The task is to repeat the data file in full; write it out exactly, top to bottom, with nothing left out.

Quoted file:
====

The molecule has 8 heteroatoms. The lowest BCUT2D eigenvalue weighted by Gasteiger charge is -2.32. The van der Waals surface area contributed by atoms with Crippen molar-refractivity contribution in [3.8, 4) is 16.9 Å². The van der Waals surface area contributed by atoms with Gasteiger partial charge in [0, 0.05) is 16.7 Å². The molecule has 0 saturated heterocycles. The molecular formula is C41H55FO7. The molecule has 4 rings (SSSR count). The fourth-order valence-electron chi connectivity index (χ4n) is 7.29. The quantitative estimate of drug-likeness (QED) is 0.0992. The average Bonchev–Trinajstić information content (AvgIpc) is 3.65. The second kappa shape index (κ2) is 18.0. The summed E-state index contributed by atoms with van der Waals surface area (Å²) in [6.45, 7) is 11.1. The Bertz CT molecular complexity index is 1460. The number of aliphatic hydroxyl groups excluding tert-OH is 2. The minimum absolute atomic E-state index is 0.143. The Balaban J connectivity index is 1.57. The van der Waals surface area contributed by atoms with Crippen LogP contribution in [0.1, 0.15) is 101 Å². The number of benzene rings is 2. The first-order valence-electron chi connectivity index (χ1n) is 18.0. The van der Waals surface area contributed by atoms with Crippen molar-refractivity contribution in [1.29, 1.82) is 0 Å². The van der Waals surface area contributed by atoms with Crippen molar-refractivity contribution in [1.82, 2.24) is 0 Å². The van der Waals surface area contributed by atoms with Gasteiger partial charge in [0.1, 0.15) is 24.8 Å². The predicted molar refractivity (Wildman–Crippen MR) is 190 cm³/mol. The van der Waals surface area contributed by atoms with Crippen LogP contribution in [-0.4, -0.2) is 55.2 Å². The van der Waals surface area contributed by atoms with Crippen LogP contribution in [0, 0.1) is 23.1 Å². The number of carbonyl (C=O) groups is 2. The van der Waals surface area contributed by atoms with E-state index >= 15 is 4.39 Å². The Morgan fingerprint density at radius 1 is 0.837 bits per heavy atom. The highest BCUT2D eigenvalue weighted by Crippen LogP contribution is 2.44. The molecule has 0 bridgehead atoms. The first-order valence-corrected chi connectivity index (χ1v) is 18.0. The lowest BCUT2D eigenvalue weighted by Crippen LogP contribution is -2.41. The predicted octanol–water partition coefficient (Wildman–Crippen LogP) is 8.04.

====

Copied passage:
The molecule has 8 heteroatoms. The lowest BCUT2D eigenvalue weighted by Gasteiger charge is -2.32. The van der Waals surface area contributed by atoms with Crippen molar-refractivity contribution in [3.8, 4) is 16.9 Å². The van der Waals surface area contributed by atoms with Gasteiger partial charge in [0, 0.05) is 16.7 Å². The molecule has 0 saturated heterocycles. The molecular formula is C41H55FO7. The molecule has 4 rings (SSSR count). The fourth-order valence-electron chi connectivity index (χ4n) is 7.29. The quantitative estimate of drug-likeness (QED) is 0.0992. The average Bonchev–Trinajstić information content (AvgIpc) is 3.65. The second kappa shape index (κ2) is 18.0. The summed E-state index contributed by atoms with van der Waals surface area (Å²) in [6.45, 7) is 11.1. The Bertz CT molecular complexity index is 1460. The number of aliphatic hydroxyl groups excluding tert-OH is 2. The minimum absolute atomic E-state index is 0.143. The Balaban J connectivity index is 1.57. The van der Waals surface area contributed by atoms with Crippen LogP contribution in [0.1, 0.15) is 101 Å². The number of benzene rings is 2. The first-order valence-electron chi connectivity index (χ1n) is 18.0. The van der Waals surface area contributed by atoms with Crippen molar-refractivity contribution in [1.29, 1.82) is 0 Å². The van der Waals surface area contributed by atoms with Crippen molar-refractivity contribution in [1.82, 2.24) is 0 Å². The van der Waals surface area contributed by atoms with Gasteiger partial charge in [0.1, 0.15) is 24.8 Å². The predicted molar refractivity (Wildman–Crippen MR) is 190 cm³/mol. The van der Waals surface area contributed by atoms with Crippen LogP contribution in [-0.4, -0.2) is 55.2 Å². The van der Waals surface area contributed by atoms with Crippen LogP contribution in [0, 0.1) is 23.1 Å². The number of carbonyl (C=O) groups is 2. The van der Waals surface area contributed by atoms with E-state index >= 15 is 4.39 Å². The Morgan fingerprint density at radius 1 is 0.837 bits per heavy atom. The highest BCUT2D eigenvalue weighted by Crippen LogP contribution is 2.44. The molecule has 0 bridgehead atoms. The first-order valence-corrected chi connectivity index (χ1v) is 18.0. The lowest BCUT2D eigenvalue weighted by Crippen LogP contribution is -2.41. The predicted octanol–water partition coefficient (Wildman–Crippen LogP) is 8.04.